Exclusive: Worrying number of mobile users still believe that unlocking is illegal

Mobile phone subscriptions are big business in the UK with 81 million of them active for a nation where the population totals around 63 million. But which network is currently winning the battle?

A recent survey carried out by phone unlocking specialists Mobile Unlocked looked at the UK mobile phone market, aiming to answer one particular question - if there were no barriers to switching a network, such as phone contracts, locked phones, etc, which network would most people join? And perhaps more importantly why?

The conclusions were surprising. Even though Vodafone currently control 21 per cent of the market, most people would prefer to join O2, which would see them run away with 27 per cent of the market.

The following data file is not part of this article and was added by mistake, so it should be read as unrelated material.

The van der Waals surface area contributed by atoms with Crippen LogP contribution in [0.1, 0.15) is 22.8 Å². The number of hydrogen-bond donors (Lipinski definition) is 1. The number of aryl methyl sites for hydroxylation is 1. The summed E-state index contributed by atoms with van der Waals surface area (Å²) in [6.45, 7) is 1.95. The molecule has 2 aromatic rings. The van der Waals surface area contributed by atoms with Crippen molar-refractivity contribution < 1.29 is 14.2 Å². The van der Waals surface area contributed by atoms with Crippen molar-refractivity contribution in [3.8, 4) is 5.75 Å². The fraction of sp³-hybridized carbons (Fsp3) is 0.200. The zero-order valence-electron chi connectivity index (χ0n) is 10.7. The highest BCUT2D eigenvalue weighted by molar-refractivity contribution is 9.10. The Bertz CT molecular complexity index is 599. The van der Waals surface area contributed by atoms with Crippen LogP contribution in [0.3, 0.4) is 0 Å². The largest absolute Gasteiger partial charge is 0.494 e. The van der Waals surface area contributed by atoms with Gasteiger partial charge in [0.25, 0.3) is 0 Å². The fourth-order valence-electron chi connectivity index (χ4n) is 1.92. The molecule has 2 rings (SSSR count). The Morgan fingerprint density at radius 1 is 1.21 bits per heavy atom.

Vodafone were actually amongst the biggest losers, with only 15 per cent wanting to stay or join them in return. Another big winner here was GiffGaff, a relatively new network which is also owned by O2. The network would nearly double its customer numbers if locked phones and contracts didn’t exist, from a current total of five per cent to nine per cent.

So, what is driving all this and why do people want to change anyway? Well, the number 1 reason is price. 46 per cent of people would switch networks if they could because they’d get a cheaper deal (or at least they think they will).

Of those that decided to stick with their provider, nearly sixty per cent thought they were already getting a pretty sweet deal and didn’t want to leave. Up second was the importance of good mobile phone reception with a fifth of people currently unhappy with the signal they receive.

Worryingly, there are a huge number of people who simply don’t know what they need to do to switch providers. Currently half of those who wanted to switch are tied to a contract, however a staggering 41 per cent of all respondents didn’t even know that phone unlocking was legal. Obviously networks are doing a good job of hazing the lines for those who want to switch and keeping hold of those that can’t.